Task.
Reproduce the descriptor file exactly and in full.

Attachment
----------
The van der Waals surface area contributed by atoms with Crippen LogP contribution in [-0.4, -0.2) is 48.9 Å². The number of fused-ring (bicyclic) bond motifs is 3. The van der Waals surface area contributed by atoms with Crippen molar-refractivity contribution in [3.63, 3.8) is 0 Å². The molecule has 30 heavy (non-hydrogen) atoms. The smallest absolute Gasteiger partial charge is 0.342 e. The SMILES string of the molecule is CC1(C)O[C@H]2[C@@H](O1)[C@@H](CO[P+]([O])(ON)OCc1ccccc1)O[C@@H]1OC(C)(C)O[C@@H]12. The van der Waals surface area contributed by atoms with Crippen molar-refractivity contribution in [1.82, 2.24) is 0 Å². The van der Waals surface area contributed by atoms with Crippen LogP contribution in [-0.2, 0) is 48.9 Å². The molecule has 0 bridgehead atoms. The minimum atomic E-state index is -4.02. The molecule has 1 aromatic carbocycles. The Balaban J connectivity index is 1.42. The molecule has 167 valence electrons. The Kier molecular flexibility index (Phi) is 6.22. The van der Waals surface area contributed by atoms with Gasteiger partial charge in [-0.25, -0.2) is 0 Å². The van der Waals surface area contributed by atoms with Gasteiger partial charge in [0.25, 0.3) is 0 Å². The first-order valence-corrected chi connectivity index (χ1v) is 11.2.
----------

The van der Waals surface area contributed by atoms with Crippen LogP contribution in [-0.4, -0.2) is 48.9 Å². The number of fused-ring (bicyclic) bond motifs is 3. The van der Waals surface area contributed by atoms with Crippen molar-refractivity contribution in [3.63, 3.8) is 0 Å². The molecule has 30 heavy (non-hydrogen) atoms. The smallest absolute Gasteiger partial charge is 0.342 e. The SMILES string of the molecule is CC1(C)O[C@H]2[C@@H](O1)[C@@H](CO[P+]([O])(ON)OCc1ccccc1)O[C@@H]1OC(C)(C)O[C@@H]12. The van der Waals surface area contributed by atoms with Crippen molar-refractivity contribution in [1.82, 2.24) is 0 Å². The van der Waals surface area contributed by atoms with Crippen LogP contribution in [-0.2, 0) is 48.9 Å². The molecule has 0 bridgehead atoms. The minimum atomic E-state index is -4.02. The molecule has 1 aromatic carbocycles. The Balaban J connectivity index is 1.42. The molecule has 167 valence electrons. The Kier molecular flexibility index (Phi) is 6.22. The van der Waals surface area contributed by atoms with Gasteiger partial charge in [-0.25, -0.2) is 0 Å². The van der Waals surface area contributed by atoms with Gasteiger partial charge in [0.25, 0.3) is 0 Å². The first-order valence-corrected chi connectivity index (χ1v) is 11.2.